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Saturday, July 30, 2022

The global belief that "life gets better and better"

Busseri M. A. (2022).
Journal of personality and social 
psychology, 123(1), 223–247.


National-level differences in individuals' ratings of their recollected past, current, and anticipated future life satisfaction (LS) were examined using results from two pioneering projects comprising national-level results for 14 countries (Cantril, 1965) and 15 regions of the world (Gallup International Research Institutes & Charles F. Kettering Foundation, 1976; Study 1), as well as sequential results from the Gallup World Poll based on 137 countries representing a broad range of nations from around the world surveyed from 2005 to 2018 (Study 2). Results from both studies revealed a robust belief that "life gets better" over time (i.e., recollected past < current < anticipated future LS) in nations around the world. Such beliefs were examined in relation to objective and subjective indicators of societal-level functioning. Results replicated across studies in showing that nations with less positive societal functioning and prosperity were characterized by less recollected past improvements in LS, and yet greater anticipated future improvements in LS. Results from Study 2 also revealed that such expectations were positively biased compared to changes over time in national levels of LS; further, greater bias was related to less positive societal-level functioning. In conclusion, examining national-level differences in LS from a subjective temporal perspective provides valuable new insights concerning human development and prosperity across countries, over time, and around the world. 

From the General Discussion

Together, such findings suggest that the belief that life gets increasingly satisfying over time, particularly into the future, is nearly universal at a national level. What might explain the widespread (but typically erroneous) conviction that life becomes increasingly satisfying over time? This belief may be a reflection,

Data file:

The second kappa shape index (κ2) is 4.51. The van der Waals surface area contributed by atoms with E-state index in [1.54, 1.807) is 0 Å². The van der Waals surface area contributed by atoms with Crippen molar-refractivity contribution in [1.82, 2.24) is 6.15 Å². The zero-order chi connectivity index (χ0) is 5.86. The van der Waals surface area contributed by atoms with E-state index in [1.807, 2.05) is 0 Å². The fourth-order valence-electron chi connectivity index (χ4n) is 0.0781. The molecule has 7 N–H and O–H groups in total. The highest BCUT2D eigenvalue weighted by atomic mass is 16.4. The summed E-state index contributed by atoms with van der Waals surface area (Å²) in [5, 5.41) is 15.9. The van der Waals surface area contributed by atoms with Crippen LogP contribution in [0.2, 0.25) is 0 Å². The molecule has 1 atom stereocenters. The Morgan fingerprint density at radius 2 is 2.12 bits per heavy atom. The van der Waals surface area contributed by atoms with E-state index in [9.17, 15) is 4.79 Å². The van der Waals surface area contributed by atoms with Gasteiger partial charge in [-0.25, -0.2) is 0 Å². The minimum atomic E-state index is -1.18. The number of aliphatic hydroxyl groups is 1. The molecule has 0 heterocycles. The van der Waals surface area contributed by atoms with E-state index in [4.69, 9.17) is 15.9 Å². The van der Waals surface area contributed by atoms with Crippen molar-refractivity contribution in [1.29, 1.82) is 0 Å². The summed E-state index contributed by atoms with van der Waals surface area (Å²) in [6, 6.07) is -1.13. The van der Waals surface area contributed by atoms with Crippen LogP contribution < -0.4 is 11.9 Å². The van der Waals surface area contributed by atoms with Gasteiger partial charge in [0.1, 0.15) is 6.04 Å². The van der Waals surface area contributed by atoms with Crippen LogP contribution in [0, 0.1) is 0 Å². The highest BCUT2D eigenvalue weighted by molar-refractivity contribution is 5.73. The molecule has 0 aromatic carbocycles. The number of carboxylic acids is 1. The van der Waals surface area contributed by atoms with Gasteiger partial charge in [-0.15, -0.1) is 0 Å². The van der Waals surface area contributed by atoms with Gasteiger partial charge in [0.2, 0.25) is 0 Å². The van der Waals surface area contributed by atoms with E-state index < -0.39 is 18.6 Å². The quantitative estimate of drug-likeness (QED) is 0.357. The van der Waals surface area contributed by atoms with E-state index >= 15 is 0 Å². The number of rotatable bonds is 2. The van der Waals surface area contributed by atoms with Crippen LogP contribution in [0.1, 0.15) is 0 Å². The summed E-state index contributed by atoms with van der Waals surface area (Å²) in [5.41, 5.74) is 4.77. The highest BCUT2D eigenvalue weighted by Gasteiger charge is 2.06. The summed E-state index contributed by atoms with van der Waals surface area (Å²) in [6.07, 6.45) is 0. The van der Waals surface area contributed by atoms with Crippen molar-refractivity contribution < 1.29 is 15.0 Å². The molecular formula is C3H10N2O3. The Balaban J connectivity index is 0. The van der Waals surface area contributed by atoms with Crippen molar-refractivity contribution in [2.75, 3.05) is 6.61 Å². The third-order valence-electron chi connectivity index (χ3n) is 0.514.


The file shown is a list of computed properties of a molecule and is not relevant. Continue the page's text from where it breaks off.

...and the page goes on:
in part, of the positive historical trajectory of human development and economic prosperity found around the world. Indeed, as suggested by the historical trends observed both in Study 1 across a 10-year period during the 1960s and 1970s, and in Study 2 across a 13-year period between 2005 and 2018, objective indicators of human development and socioeconomic prosperity generally increased consistently over time. The inclining subjective LS trajectories observed in nations around the world may thus reflect widespread awareness of such global improvements in societal functioning. Critically, however, in Study 2 very high levels of stability were found for each of the indicators of societal functioning and a high preponderance of variance in such indicators was observed between nations, rather than within countries over time.

Further, despite the general trend toward improvements in societal level functioning over time, many nations were not characterized by statistically reliable changes (decreases or increases) across the three
periods examined. Also noteworthy, results concerning unique associations between national-level differences in the subjective LS trajectories and societal-level functioning were inconsistent across periods and functioning indicators. Thus, it appears that the widespread belief that LS gets better and better is not merely a reflection of how life generally changes over time.